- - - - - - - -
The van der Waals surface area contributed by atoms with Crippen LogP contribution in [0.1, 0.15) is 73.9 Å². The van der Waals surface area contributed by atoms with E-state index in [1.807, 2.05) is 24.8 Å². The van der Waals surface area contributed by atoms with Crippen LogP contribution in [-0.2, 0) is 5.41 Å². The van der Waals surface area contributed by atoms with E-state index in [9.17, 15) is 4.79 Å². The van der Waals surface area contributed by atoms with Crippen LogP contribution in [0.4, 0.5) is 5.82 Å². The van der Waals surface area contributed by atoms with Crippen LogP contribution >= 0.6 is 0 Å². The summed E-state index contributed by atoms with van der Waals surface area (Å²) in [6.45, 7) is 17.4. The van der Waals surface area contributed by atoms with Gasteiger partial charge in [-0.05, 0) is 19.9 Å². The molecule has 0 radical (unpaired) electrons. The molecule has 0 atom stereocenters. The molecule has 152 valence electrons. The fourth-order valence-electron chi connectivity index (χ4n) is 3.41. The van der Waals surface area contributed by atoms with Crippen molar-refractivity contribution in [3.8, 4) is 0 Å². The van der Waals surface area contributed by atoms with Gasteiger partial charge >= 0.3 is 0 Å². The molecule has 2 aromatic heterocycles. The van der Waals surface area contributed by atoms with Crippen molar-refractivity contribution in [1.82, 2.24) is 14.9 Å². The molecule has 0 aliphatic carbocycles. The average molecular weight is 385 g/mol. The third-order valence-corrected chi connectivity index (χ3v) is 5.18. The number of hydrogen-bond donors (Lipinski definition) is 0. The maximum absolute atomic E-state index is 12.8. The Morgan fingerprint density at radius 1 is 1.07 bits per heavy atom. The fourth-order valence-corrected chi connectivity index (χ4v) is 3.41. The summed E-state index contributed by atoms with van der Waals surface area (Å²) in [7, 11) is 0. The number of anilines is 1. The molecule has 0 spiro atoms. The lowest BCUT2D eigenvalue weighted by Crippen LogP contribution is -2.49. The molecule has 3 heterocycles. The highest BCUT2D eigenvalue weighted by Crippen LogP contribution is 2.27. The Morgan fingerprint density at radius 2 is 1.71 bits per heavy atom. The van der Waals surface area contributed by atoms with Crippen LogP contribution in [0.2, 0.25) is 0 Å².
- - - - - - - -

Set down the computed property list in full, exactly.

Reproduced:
The van der Waals surface area contributed by atoms with Crippen LogP contribution in [0.1, 0.15) is 73.9 Å². The van der Waals surface area contributed by atoms with E-state index in [1.807, 2.05) is 24.8 Å². The van der Waals surface area contributed by atoms with Crippen LogP contribution in [-0.2, 0) is 5.41 Å². The van der Waals surface area contributed by atoms with E-state index in [9.17, 15) is 4.79 Å². The van der Waals surface area contributed by atoms with Crippen LogP contribution in [0.4, 0.5) is 5.82 Å². The van der Waals surface area contributed by atoms with Crippen LogP contribution >= 0.6 is 0 Å². The summed E-state index contributed by atoms with van der Waals surface area (Å²) in [6.45, 7) is 17.4. The van der Waals surface area contributed by atoms with Gasteiger partial charge in [-0.05, 0) is 19.9 Å². The molecule has 0 radical (unpaired) electrons. The molecule has 0 atom stereocenters. The molecule has 152 valence electrons. The fourth-order valence-electron chi connectivity index (χ4n) is 3.41. The van der Waals surface area contributed by atoms with Crippen molar-refractivity contribution in [3.8, 4) is 0 Å². The van der Waals surface area contributed by atoms with Gasteiger partial charge >= 0.3 is 0 Å². The molecule has 2 aromatic heterocycles. The van der Waals surface area contributed by atoms with Crippen molar-refractivity contribution in [1.82, 2.24) is 14.9 Å². The molecule has 0 aliphatic carbocycles. The average molecular weight is 385 g/mol. The third-order valence-corrected chi connectivity index (χ3v) is 5.18. The number of hydrogen-bond donors (Lipinski definition) is 0. The maximum absolute atomic E-state index is 12.8. The Morgan fingerprint density at radius 1 is 1.07 bits per heavy atom. The fourth-order valence-corrected chi connectivity index (χ4v) is 3.41. The summed E-state index contributed by atoms with van der Waals surface area (Å²) in [7, 11) is 0. The number of anilines is 1. The molecule has 0 spiro atoms. The lowest BCUT2D eigenvalue weighted by Crippen LogP contribution is -2.49. The molecule has 3 heterocycles. The highest BCUT2D eigenvalue weighted by Crippen LogP contribution is 2.27. The Morgan fingerprint density at radius 2 is 1.71 bits per heavy atom. The van der Waals surface area contributed by atoms with Crippen LogP contribution in [0.2, 0.25) is 0 Å².